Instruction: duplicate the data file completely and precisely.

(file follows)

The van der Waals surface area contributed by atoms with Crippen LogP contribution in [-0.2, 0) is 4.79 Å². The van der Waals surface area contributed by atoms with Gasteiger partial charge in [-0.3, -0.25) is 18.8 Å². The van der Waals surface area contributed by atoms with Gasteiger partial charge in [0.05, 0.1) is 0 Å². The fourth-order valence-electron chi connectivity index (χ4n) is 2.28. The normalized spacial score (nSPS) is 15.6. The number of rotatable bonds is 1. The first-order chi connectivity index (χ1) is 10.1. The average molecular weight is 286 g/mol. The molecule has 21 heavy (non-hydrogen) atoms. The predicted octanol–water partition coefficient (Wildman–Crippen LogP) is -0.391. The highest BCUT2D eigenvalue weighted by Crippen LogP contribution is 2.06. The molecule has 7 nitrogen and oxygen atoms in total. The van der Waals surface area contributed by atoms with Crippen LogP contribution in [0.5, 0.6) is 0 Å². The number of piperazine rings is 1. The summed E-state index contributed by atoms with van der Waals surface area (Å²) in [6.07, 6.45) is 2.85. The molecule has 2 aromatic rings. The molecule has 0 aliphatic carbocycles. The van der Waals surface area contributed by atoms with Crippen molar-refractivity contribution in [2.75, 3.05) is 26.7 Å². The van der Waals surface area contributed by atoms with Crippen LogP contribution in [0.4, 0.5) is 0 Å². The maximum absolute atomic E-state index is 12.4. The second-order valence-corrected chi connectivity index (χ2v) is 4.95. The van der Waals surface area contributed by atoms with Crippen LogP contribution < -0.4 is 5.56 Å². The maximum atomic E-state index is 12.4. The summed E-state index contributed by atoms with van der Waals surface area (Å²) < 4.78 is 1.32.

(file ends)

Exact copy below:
The van der Waals surface area contributed by atoms with Crippen LogP contribution in [-0.2, 0) is 4.79 Å². The van der Waals surface area contributed by atoms with Gasteiger partial charge in [-0.3, -0.25) is 18.8 Å². The van der Waals surface area contributed by atoms with Gasteiger partial charge in [0.05, 0.1) is 0 Å². The fourth-order valence-electron chi connectivity index (χ4n) is 2.28. The normalized spacial score (nSPS) is 15.6. The number of rotatable bonds is 1. The first-order chi connectivity index (χ1) is 10.1. The average molecular weight is 286 g/mol. The molecule has 21 heavy (non-hydrogen) atoms. The predicted octanol–water partition coefficient (Wildman–Crippen LogP) is -0.391. The highest BCUT2D eigenvalue weighted by Crippen LogP contribution is 2.06. The molecule has 7 nitrogen and oxygen atoms in total. The van der Waals surface area contributed by atoms with Crippen LogP contribution in [0.5, 0.6) is 0 Å². The number of piperazine rings is 1. The summed E-state index contributed by atoms with van der Waals surface area (Å²) in [6.07, 6.45) is 2.85. The molecule has 2 aromatic rings. The molecule has 0 aliphatic carbocycles. The van der Waals surface area contributed by atoms with Crippen molar-refractivity contribution in [2.75, 3.05) is 26.7 Å². The van der Waals surface area contributed by atoms with Crippen LogP contribution in [0.4, 0.5) is 0 Å². The maximum absolute atomic E-state index is 12.4. The second-order valence-corrected chi connectivity index (χ2v) is 4.95. The van der Waals surface area contributed by atoms with Crippen LogP contribution < -0.4 is 5.56 Å². The maximum atomic E-state index is 12.4. The summed E-state index contributed by atoms with van der Waals surface area (Å²) < 4.78 is 1.32.